The captive anole's diet should be as close to their wild diet as possible. Most people feed them small crickets. Avoid feeding them mealworms, which are mostly composed of a hard shell that is difficult to ingest. Stomach impactions can occur, and must be surgically removed. As with many reptiles, anoles may be scared of prey that is too large for them to handle.
Wild-caught bugs may be accepted eagerly. Make sure the insects are collected from pesticide-free areas, and areas that are not impregnated with auto exhaust particulates. Stay away from bugs you are not certain of, and ones known to be toxic, such as fireflies.
Feed your anoles daily, letting them have as much as they will eat. If crickets are left uneaten in the enclosure, be sure to provide them with proper cricket food and moisture. Otherwise, they will eat whatever is handy--like your anoles!
Anoles can be kept singly or in groups. The minimum tank size for a group of two adult anoles should be a tall (arboreal) 10 gallon tank, or a small hanging web cage at least 2' high. Three or four anoles (one male and up to three females) may be kept in a tall 20 gallon aquarium, or a medium- to large-sized hanging web cage at least 3' high.. The more lizards there are, the more hiding places and basking areas are needed, so tanks must get correspondingly larger.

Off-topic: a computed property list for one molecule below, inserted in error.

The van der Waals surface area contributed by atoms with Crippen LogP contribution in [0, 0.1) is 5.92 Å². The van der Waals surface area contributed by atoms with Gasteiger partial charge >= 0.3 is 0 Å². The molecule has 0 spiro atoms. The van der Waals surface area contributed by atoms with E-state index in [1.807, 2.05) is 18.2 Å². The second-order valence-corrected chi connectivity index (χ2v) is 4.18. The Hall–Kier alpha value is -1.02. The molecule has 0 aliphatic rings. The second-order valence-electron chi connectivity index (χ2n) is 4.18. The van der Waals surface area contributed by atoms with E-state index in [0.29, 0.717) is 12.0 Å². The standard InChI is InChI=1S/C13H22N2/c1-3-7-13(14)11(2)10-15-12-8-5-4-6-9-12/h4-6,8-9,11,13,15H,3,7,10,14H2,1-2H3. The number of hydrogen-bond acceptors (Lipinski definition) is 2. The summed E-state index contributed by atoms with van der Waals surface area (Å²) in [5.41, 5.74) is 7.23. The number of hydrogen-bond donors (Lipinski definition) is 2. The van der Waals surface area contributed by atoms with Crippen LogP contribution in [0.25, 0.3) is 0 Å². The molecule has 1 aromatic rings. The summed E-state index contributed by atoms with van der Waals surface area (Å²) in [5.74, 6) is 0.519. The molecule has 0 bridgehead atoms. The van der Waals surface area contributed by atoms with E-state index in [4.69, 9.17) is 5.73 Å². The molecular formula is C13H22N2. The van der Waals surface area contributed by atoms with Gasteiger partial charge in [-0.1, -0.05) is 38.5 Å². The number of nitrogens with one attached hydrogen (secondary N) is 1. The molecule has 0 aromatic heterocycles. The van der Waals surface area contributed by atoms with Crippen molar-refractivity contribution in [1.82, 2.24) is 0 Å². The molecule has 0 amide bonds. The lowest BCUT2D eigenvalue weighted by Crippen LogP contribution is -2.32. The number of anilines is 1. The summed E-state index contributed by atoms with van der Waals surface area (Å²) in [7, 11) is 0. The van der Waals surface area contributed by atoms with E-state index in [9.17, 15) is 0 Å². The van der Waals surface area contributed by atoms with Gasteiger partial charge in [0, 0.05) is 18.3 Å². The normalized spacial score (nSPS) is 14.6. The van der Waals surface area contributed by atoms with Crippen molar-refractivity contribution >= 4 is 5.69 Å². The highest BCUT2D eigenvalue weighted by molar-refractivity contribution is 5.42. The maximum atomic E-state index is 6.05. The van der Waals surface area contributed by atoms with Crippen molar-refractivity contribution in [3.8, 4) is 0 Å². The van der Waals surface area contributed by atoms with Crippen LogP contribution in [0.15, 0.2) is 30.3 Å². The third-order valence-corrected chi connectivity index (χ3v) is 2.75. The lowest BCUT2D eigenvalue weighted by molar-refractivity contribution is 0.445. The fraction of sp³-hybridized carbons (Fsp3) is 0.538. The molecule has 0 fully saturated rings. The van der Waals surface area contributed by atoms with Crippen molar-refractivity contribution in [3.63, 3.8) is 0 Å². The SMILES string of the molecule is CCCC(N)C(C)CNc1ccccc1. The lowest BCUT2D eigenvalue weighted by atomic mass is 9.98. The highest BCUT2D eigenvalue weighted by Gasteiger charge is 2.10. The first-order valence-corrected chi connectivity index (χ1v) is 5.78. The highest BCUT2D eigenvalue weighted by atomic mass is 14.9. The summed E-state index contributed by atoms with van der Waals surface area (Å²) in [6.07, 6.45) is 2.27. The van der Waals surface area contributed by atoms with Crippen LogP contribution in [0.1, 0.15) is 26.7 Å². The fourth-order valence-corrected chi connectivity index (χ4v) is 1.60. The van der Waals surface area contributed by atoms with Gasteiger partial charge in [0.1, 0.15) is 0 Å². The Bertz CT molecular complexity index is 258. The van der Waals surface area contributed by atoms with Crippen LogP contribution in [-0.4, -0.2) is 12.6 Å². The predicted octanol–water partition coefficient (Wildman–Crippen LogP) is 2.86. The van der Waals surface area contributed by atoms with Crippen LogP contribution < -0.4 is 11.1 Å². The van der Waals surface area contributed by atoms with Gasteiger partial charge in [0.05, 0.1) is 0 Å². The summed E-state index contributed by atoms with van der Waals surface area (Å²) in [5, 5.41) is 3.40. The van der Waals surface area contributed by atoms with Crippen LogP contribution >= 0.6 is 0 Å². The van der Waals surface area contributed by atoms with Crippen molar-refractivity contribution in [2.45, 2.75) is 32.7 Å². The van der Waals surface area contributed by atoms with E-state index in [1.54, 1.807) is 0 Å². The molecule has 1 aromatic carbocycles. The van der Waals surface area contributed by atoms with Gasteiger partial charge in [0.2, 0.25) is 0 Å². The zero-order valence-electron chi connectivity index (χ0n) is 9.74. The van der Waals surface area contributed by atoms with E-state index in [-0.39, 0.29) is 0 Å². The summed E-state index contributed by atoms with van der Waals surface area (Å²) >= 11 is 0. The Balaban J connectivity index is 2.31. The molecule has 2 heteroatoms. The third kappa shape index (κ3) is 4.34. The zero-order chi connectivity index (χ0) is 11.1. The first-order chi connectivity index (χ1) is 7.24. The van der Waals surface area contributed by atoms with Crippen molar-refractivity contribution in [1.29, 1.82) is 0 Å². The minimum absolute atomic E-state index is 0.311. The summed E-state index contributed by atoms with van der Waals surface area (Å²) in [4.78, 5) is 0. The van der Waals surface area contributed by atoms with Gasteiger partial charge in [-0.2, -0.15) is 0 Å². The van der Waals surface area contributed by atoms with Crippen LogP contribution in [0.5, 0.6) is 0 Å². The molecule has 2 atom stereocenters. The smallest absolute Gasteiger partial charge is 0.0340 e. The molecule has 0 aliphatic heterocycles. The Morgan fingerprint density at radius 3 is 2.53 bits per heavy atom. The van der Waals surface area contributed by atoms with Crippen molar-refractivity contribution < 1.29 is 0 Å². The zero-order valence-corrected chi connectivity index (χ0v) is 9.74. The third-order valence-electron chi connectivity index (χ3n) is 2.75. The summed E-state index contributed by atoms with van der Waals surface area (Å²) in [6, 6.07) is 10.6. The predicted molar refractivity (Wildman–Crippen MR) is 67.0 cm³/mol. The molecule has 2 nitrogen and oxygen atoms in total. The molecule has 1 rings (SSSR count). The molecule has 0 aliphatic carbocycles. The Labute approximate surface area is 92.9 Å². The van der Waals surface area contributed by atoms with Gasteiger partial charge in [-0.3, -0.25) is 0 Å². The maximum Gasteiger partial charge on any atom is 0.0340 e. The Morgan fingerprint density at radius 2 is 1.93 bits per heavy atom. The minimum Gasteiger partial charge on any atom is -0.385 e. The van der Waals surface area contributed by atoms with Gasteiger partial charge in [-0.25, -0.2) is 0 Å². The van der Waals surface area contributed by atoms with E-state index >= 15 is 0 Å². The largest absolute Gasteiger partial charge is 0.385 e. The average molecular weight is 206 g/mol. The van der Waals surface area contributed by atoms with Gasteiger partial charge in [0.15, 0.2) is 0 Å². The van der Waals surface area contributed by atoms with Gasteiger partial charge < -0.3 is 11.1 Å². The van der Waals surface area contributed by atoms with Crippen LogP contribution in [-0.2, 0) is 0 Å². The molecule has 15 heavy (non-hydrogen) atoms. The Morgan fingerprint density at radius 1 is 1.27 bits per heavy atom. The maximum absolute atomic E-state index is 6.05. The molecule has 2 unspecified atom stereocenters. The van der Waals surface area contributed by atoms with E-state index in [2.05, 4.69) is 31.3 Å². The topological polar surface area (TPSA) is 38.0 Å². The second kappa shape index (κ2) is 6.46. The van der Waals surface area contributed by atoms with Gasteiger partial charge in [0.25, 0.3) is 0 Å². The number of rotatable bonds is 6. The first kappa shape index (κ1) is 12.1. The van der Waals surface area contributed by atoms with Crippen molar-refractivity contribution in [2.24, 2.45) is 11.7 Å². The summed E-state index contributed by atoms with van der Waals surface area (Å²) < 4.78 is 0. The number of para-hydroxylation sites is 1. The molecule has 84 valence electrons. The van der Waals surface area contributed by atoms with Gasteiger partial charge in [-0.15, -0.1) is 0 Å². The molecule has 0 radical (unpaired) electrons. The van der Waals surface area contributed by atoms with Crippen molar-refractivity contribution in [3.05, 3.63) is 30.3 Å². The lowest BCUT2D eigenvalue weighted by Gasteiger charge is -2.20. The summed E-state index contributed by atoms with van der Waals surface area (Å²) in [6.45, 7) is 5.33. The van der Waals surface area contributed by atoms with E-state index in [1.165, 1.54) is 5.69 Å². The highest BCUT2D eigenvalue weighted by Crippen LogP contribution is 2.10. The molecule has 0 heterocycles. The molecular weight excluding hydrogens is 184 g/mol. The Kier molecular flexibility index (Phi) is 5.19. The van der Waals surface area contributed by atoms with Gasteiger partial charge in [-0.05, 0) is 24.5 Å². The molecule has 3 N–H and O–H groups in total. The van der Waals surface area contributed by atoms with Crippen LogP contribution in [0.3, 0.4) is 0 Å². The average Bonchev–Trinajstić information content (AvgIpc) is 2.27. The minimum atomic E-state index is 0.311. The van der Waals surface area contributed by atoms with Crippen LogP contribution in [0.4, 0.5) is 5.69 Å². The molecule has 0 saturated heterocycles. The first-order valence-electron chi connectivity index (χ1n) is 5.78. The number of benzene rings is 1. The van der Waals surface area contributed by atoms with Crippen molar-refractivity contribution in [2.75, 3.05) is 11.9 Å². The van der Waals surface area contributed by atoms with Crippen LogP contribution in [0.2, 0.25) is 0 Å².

Despite their relatively inexpensive price tag, anoles are not "cheap" lizards. The basic captive environment requires:
Items that are NOT appropriate for anoles:
Anoles like it hot. Their basking area should range between 85 - 90º F during the daytime. The overall tank range should be between 75 - 80º F during daylight, and 65 - 75º F at night.
Humidity and Water
The ambient enclosure humidity should be maintained around 60 - 70%...humid, but not wet, rainforest conditions. Spray plants with purified water (tap water causes hard water spots on plants and glass) a few times each day, or set up a dripper or misting system.